Three firms vie for £60m Forth bridges contract

The winning contractor will run both road bridges. Picture: contributed

The winning contractor will run both road bridges. Picture: contributed

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THE battle for control of the Forth bridges – a contract worth up to £60 million – is set to ignite after three rival contractors were shortlisted to run the crossings.

A trio of companies is now vying for the lucrative five-year contract to inspect and maintain both the Forth Road Bridge as well as the new Queensferry Crossing and adjacent road network.

The contract could be extended for a further five years.

The move will see control of the crossings taken out of public hands and transferred into the private sector.

The competing companies are Amey LG Ltd, Ringway-Jacobs-Cofiroute (a consortium of Cofiroute SA, Jacobs UK Ltd and Ringway Infrastructure Services Ltd); and Scotland TranServ (a consortium of Balfour Beatty Civil Engineering Ltd and Mouchel Limited).

Transport Scotland will now hold a “competitive dialogue process” with each firm in a bid to seek best value and ensure “high quality delivery” with the successful bidder expected to be announced next November.

Transport Minister Keith Brown said the move was an “important step” with the Forth Bridges Operating Company set to begin work in June 2015.

He said: “The Forth bridges are a vital part of the connectivity of the trunk road network.

“The contract includes protection of terms and conditions for all existing staff, and will seek to ensure opportunities for apprenticeships in the local community.”

But Lawrence Marshall, the outspoken former chairman of Forth Estuary Transport Authority (FETA) – which currently operates the Forth Road Bridge – said that while privatising control of the bridges may be a “step forward” for the Scottish Government it was “regressive in a democratic and publicly accountable Scotland”.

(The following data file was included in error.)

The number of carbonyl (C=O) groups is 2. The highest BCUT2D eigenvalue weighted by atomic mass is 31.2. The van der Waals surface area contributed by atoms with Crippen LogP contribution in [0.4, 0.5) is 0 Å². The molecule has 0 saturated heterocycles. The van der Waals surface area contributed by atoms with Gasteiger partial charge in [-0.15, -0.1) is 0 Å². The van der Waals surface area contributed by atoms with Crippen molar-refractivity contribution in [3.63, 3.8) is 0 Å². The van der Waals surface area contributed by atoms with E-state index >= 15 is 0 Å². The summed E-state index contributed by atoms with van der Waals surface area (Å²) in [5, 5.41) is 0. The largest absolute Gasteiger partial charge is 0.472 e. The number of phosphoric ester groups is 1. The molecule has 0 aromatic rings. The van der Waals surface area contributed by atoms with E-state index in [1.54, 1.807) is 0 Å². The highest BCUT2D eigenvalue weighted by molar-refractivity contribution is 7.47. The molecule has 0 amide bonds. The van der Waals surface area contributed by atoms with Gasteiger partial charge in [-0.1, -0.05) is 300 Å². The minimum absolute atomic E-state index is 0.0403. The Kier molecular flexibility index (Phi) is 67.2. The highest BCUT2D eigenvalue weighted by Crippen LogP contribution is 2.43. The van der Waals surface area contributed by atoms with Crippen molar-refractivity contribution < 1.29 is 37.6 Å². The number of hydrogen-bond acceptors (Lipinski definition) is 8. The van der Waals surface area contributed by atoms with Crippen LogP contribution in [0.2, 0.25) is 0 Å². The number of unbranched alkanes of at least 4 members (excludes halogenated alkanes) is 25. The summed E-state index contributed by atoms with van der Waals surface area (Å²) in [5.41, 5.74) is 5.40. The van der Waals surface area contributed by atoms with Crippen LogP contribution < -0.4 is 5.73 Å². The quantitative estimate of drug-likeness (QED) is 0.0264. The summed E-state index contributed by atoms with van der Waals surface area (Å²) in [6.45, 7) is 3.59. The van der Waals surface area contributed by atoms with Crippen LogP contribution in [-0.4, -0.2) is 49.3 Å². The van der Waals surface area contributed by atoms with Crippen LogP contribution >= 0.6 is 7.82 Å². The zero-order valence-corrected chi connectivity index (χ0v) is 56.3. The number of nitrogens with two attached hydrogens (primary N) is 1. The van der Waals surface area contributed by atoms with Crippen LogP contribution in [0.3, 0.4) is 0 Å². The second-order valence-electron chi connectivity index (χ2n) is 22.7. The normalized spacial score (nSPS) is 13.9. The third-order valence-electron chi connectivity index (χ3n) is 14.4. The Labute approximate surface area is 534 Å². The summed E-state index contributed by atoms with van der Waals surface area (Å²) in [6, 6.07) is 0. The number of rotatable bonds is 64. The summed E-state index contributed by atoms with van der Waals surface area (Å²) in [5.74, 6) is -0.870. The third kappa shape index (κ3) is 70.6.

He said: “I’m not interested in who these companies are frankly because they only show contempt for the principle of local democracy.

“Local government built the bridge itself in the 1960s and it has been taken away from local control and been privatised.

“In a democratic Scotland we should not be taking powers away from local bodies that have a much greater understanding of matters close to them and then privatise the whole affair so that we are going to spend public money lining the pockets of private firms.”

FETA currently employs some 70 staff. The operating company is expected to increase this by about 20 once the new crossing opens by the end of 2016.

Councillor Lesley Hinds, the current FETA convener, said the crossings were “crucial for the economies of Edinburgh and Fife” and vowed to leave the organisation in rude health.

“We have always believed we should continue as a public body but I’m going to ensure that we leave the bridge and this organisation in a robust condition that is fit for purpose while protecting our staff and their employment terms and conditions.”

david.mccann@edinburghnews.com